"I began researching different styles I could do and it just led me into an array of things," she said.
When she wore the styles to work, some colleagues asked her, "When are you going to comb your hair," she said. And they asked her to wear it differently for public presentations.
"If I wasn't the person that I am, I could have easily gone back to relaxing my hair," she said. "I don't think society is willing to accept it. Although a lot of people are going to natural hair, in the corporate culture it's still hard."
Yet, she doesn't regret making the decision.
"The journey has been great for me," she said. "I'll never, ever put a relaxer in my hair again, not only because I want to be natural, but also the information I found out about relaxers that contribute to a lot of health issues."
When Moore moved to Columbus, she joined Frolific, and then started her Facebook group. Now, she runs a business called Essential Oils Boutique at 3470 University Ave where she sells natural products for the mind, body and spirit.
Moore said black hair comes in different textures and what works for one person may not work for the next. So it's important to experiment with different products. She recently started a Healthy Hair Challenge to encourage women on the journey.
"Going natural is not just something to do because everybody else is doing it," she said. "You really have to understand it's a lifestyle. So once you make that decision not to relax your hair anymore, you're going to start thinking of other things, too. You're going to be conscious about what you eat and begin reading the ingredients on the products."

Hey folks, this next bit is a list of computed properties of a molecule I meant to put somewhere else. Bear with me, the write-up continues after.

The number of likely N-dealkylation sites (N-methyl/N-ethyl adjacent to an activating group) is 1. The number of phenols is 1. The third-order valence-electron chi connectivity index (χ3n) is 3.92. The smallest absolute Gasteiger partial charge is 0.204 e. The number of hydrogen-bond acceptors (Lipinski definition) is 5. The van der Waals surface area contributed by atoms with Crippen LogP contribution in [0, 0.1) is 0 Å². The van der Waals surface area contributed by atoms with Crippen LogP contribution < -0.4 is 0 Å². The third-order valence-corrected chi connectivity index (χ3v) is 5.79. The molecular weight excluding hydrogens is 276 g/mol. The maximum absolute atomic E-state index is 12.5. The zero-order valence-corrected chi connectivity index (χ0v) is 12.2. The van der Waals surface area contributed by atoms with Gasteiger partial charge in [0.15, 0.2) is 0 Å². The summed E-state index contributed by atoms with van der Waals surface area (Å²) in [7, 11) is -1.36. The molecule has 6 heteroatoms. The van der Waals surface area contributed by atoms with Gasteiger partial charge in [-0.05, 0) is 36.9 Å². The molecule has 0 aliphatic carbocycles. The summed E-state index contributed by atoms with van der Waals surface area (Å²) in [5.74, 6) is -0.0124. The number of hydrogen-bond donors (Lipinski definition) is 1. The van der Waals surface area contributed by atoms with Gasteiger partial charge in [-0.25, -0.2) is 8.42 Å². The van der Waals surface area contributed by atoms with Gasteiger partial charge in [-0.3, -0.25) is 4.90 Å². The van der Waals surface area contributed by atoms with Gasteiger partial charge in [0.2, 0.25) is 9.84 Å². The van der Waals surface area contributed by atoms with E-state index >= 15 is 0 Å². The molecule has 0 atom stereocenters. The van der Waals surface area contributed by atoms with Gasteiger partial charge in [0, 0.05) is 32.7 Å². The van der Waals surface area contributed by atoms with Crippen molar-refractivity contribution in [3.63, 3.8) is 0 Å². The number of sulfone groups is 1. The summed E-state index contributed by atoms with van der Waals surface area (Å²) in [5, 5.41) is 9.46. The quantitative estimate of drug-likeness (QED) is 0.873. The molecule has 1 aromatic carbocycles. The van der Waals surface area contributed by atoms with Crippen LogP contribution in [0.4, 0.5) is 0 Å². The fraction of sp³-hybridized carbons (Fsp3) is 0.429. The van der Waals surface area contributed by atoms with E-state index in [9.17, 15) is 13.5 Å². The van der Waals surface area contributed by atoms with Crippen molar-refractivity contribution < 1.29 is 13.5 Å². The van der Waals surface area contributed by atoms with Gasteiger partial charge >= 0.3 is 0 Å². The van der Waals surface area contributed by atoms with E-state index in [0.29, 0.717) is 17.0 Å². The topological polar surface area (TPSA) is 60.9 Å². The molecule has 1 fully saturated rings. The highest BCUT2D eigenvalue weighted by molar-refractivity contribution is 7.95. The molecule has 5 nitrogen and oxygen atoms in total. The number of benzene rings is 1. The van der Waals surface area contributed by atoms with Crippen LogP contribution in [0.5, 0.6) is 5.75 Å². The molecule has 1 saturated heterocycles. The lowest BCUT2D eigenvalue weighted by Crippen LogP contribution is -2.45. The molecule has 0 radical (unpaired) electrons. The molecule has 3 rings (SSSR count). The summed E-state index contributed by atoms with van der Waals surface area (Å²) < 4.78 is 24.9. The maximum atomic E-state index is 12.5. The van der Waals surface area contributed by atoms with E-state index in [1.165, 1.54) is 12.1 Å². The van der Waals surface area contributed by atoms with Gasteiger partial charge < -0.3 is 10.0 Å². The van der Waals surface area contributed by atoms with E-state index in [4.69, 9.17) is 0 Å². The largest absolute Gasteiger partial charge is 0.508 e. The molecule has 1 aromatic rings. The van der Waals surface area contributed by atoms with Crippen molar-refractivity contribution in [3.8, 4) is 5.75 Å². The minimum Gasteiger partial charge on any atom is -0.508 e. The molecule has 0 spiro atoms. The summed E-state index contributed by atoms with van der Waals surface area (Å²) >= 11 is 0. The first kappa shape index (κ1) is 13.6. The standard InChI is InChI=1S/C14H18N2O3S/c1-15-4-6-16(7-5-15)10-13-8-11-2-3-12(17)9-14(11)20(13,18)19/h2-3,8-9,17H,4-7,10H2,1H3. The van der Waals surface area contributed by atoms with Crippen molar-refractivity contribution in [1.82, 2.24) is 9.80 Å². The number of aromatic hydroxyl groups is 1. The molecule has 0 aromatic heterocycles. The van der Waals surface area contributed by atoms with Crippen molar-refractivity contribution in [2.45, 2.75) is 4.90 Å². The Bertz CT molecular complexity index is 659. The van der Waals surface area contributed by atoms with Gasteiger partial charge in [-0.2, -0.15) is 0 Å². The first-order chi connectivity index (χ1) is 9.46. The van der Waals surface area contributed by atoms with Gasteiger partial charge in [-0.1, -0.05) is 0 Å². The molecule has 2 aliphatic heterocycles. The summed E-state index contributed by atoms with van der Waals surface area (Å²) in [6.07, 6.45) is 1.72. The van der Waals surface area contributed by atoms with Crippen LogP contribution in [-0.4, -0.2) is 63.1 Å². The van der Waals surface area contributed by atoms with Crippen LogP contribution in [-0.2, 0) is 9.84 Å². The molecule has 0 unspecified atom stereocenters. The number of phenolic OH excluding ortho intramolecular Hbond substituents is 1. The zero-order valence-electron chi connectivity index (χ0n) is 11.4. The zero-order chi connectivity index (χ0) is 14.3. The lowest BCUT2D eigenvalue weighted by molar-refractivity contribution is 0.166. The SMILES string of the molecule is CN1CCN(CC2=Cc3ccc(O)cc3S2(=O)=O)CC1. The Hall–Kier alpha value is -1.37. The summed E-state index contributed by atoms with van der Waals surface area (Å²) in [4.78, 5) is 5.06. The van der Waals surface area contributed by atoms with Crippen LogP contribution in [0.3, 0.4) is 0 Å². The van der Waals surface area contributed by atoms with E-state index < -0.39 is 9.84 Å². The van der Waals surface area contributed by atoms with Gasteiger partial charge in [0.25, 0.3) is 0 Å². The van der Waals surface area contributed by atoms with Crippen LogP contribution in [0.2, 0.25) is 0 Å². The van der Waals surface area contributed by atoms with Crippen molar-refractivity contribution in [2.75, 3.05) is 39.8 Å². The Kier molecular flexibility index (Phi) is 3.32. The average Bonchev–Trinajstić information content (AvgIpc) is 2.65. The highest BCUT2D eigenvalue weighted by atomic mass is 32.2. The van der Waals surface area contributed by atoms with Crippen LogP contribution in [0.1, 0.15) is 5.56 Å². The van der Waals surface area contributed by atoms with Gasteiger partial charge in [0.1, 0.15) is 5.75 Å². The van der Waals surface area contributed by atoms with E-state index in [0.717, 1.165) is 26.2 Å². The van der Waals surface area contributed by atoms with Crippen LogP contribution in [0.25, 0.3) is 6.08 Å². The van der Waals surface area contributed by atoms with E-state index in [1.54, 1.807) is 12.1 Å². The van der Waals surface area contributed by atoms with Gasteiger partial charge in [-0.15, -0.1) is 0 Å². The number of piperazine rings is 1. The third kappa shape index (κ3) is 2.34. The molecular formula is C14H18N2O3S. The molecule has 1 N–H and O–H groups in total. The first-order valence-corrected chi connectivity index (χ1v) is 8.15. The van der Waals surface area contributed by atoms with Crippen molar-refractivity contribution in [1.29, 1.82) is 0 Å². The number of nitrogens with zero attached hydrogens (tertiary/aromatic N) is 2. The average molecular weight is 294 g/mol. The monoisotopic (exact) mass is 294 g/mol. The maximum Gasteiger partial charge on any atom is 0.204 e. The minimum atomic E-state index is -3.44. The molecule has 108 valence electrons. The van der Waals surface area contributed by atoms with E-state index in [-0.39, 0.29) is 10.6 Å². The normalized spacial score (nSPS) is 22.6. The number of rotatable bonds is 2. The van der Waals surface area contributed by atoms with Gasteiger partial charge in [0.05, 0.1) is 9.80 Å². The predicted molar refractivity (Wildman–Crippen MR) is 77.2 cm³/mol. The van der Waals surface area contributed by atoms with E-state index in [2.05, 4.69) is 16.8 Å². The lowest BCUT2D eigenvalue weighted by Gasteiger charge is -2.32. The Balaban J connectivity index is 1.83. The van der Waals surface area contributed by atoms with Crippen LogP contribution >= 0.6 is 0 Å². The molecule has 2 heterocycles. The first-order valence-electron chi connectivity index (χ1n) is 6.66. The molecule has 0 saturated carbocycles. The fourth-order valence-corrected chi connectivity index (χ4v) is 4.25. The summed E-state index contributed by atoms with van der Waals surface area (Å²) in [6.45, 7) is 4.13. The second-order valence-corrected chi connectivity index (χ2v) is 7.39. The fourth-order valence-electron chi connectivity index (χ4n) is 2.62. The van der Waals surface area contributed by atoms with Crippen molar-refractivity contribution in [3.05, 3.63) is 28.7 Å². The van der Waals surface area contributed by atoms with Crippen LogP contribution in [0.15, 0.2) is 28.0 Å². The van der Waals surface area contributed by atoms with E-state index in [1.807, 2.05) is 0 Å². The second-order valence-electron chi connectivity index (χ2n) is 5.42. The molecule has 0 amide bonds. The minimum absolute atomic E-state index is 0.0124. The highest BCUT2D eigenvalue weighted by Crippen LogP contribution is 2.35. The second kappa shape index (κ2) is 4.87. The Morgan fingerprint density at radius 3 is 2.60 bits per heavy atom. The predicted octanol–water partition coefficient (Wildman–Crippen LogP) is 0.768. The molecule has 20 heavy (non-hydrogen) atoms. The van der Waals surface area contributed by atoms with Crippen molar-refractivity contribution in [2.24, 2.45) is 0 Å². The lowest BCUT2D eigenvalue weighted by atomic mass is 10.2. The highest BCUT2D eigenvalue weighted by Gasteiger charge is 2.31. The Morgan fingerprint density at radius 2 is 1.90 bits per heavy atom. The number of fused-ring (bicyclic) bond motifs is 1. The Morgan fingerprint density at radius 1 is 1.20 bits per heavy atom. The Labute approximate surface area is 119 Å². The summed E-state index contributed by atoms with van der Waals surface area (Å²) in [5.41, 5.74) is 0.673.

Getting the confidence
Clark, who wears her hair in two-strand twists, said she wouldn't have gone natural if her hair didn't begin thinning a few years ago. As a child, her mother straightened her and her sister's hair every Sunday, while the family listened to the New York Evangelist, the Rev. Ike, on the radio. She always liked having pretty, long black hair, even though it meant enduring burns from hot combs and perms.
"My hair was always relaxed and I loved it," Clark said. "But it was beginning to thin and I wore a wig for about three years. I was like, 'Natural? No not me, I cannot wear my hair twisted like that.'"
Then one day she had to wear African attire for an event at the library so she decided to twist her hair. She was concerned about how she would be perceived by her colleagues, but was pleasantly surprised.
"I got there, and everybody was saying, 'That looks nice on you,'" she said. "That gave me confidence to take my wig off and to wear my hair."